planning games: “in praise of the urban sandbox”

Game from ferozco article Games may soon be the best way to build understanding of city planning and transport.  So argues an excellent article in Planning magazine by Jeff Ferzoco of New York's Regional Plan Association (my links):

At a recent talk at the American Museum of Natural History, Jane McGonigal, the Institute for the Future's director of Game Research and Design, noted that research from universities and the U.S. Army Mental Health Assessment Team show that the benefits of gaming lessen at about 21 hours in a week. … Her point is that gaming has major benefits — stress relief, strategic thinking, goal attainment — if kept within the 21-hour limit.

She isn't the only one to see the implications. The Serious Games Initiative, founded in 2002 at the Woodrow Wilson Center for International Scholars in Washington, D.C., aims to "help usher in a new series of policy education, exploration, and management tools utilizing state of the artcomputer game designs, technologies, and development skills." One of its initiatives, Games for Change, runs an annual festival highlighting games — both electronic and physical — that encourage social change. Throughout the year, the initiative provides support for and development of new titles and helps potential developers navigate game making from concept to distribution.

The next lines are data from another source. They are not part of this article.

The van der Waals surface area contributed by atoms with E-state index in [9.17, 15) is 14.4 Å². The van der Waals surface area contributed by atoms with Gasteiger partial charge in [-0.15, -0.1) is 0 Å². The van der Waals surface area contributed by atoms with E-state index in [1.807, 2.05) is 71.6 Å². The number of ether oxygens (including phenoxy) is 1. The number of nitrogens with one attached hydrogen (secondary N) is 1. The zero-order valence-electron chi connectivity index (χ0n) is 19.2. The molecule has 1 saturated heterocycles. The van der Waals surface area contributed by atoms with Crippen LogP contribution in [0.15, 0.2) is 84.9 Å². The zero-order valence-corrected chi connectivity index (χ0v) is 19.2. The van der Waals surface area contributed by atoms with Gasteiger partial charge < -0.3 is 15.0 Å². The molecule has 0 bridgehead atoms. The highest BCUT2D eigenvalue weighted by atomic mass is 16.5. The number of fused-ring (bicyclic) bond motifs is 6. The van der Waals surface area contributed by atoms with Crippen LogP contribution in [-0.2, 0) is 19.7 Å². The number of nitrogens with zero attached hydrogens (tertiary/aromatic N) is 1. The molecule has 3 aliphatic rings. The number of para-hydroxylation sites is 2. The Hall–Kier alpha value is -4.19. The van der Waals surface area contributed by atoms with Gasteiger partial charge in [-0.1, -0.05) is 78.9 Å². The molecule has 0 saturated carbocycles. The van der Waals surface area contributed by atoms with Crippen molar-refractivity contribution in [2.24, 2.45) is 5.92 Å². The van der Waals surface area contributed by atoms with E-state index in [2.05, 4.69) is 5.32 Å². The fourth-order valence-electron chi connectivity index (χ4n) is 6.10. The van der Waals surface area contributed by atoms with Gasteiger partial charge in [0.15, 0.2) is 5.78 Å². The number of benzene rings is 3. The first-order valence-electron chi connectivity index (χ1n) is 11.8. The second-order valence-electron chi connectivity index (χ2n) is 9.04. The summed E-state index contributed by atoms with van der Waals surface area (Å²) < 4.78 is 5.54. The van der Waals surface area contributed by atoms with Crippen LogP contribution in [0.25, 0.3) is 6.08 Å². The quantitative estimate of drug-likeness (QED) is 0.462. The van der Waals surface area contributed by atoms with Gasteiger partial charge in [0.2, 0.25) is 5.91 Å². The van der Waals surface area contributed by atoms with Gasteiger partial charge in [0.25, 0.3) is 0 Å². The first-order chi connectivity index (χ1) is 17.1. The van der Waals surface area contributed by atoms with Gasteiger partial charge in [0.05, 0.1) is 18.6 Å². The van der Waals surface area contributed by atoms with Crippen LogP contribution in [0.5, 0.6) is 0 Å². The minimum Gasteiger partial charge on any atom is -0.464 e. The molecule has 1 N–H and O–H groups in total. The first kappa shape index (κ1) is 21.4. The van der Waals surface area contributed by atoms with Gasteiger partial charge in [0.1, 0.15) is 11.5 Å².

There is already a lot of interest in how we can use games for teaching. Those who design virtualworlds put a lot of emphasis on crafting the experience — and allowing others to change it…

In my work as a graphic designer for Regional Plan Association in New York City, I constantly think through concepts, illustrations, and designs. Ideas don't just come from thin air, and everything I experience influences what I make. Looking back, I can clearly identify instances when city-building games influenced my design work.  For instance, axonometric views: giant human hands placing houses on a row. These can be directly traced to a weekend I spent redesigning the suburbs of one of my virtual towns.  And I'm not alone. Many of the people around me have taken their design problems to these samearenas and come out with a slightly wider and more empathetic perspective.